If the name Alma Karlin (1889-1950) rings no bells, you’re not alone. This world traveller largely disappeared from the public consciousness thanks to the dark influence of nationalism in Europe. An exhibition at the Weltmuseum allows you to rediscover this remarkable travel pioneer through her ethnographic collection and photographs.
- Insight into the life of this Slovenian travel writer, novelist and polyglot
- Ethnographic items drawn from her global travels in the 1920s
- A cooperation with the Regional Museum Celje
- Runs Sept 16, 2021 – Jan 18, 2022
- See also:
Alone around the world
(Alma with Erika; press photo © NUK)
Tragedy and adventure are often cousins. Think of poor Ferdinand Magellan. His early 16th-century naval expedition became the first to circumnavigate the globe, but he perished before the return to Spain.
Tragedy and adventure might also describe the life of another world traveller and pioneer: Alma Karlin saw her reputation crushed by nationalism, and she died in undeserved ignominy in 1950.
Karlin was born into a German-speaking family in 1889 in what is now Slovenia, but was then part of Austria-Hungary. Like many, Karlin found herself in an environment that pulled people in different directions according to their language and loyalties.
Perhaps this is why she caught the travel bug. After studying languages abroad, Karlin set off to tour the world in 1919 armed with little more than a typewriter, curiosity, and ambition.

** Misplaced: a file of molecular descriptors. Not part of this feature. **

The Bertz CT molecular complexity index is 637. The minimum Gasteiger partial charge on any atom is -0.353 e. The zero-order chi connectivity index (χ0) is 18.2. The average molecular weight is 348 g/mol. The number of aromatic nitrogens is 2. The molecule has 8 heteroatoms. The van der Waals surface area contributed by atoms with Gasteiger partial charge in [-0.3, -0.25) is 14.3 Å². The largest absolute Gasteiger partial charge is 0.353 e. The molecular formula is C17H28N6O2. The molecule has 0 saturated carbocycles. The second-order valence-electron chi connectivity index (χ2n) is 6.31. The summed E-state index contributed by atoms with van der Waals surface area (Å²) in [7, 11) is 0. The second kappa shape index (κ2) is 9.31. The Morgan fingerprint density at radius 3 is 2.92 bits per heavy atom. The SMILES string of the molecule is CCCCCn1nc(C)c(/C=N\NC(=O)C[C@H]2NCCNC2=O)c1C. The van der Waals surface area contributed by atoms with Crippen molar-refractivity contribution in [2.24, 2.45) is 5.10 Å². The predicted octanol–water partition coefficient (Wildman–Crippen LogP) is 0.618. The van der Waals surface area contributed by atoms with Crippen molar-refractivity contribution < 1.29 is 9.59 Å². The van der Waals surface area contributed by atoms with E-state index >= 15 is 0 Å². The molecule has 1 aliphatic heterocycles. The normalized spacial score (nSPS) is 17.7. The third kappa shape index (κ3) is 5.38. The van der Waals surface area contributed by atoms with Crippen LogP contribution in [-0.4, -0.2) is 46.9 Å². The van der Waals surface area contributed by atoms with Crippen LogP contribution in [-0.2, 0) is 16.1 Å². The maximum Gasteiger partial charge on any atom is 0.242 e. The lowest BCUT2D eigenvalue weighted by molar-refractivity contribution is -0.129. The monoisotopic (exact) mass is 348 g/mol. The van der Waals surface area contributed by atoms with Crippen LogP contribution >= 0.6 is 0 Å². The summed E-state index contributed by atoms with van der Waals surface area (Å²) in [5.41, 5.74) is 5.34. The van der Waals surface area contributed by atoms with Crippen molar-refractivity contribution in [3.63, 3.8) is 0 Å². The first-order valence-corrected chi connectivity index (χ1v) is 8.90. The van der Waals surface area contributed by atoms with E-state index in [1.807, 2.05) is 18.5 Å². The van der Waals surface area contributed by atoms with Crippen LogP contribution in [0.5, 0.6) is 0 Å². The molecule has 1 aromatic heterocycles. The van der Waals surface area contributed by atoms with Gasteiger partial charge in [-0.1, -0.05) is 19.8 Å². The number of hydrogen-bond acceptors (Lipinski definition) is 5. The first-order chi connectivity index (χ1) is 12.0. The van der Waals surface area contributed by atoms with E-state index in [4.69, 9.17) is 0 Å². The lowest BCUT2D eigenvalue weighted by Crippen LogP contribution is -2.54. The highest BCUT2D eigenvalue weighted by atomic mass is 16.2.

What might seem normal these days (at least pre-pandemic) was far from normal back in the early 20th-century, particularly for a woman alone. And especially for a woman who had no meaningful support to finance her journey.
Karlin worked her way (literally and figuratively) through an eight-year journey that took her to, for example, the Americas, the Pacific islands and all over Asia before returning to her home town of Celje.
Her travel writings and other written works brought her significant fame, but those linguistic and nationalist issues eventually caught up with her.
Thanks to her declared anti-Nazi sympathies, she was arrested and only narrowly escaped deportation to a concentration camp during German occupation. And yet her German-speaking minority status saw her largely rejected by post-WWII Slovenia (part of Yugoslavia) and she died in poverty.
Slovenia and the wider world has since rediscovered the pioneering Karlin. The Regional Museum Celje, for example, held the Asia Utterly Bewitched Me exhibition in 2019 and 2020 that celebrated the centenary of the start of Karlin’s world journey.
During her travels, Karlin collected a variety of ethnographic objects, and these form the focus of the Alma Karlin exhibition at the Weltmuseum (in cooperation with the Celje museum). The exhibition also includes her photographs from the archives of the National Library of Slovenia.
Tickets and dates
A couple of other concurrent photo exhibitions might interest you, since both include a travel aspect. The Kunst Haus Wien has a Susan Meiselas retrospective, for example. And the Albertina’s American Photography exhibition (until late November, 2021) features the likes of Diane Arbus and Alec Soth.
How to get to the exhibition
Follow the tips at the bottom of the main Weltmuseum page. The museum occupies part of the grand Neue Burg wing of the Hofburg palace complex.
Address: Heldenplatz, 1010 Vienna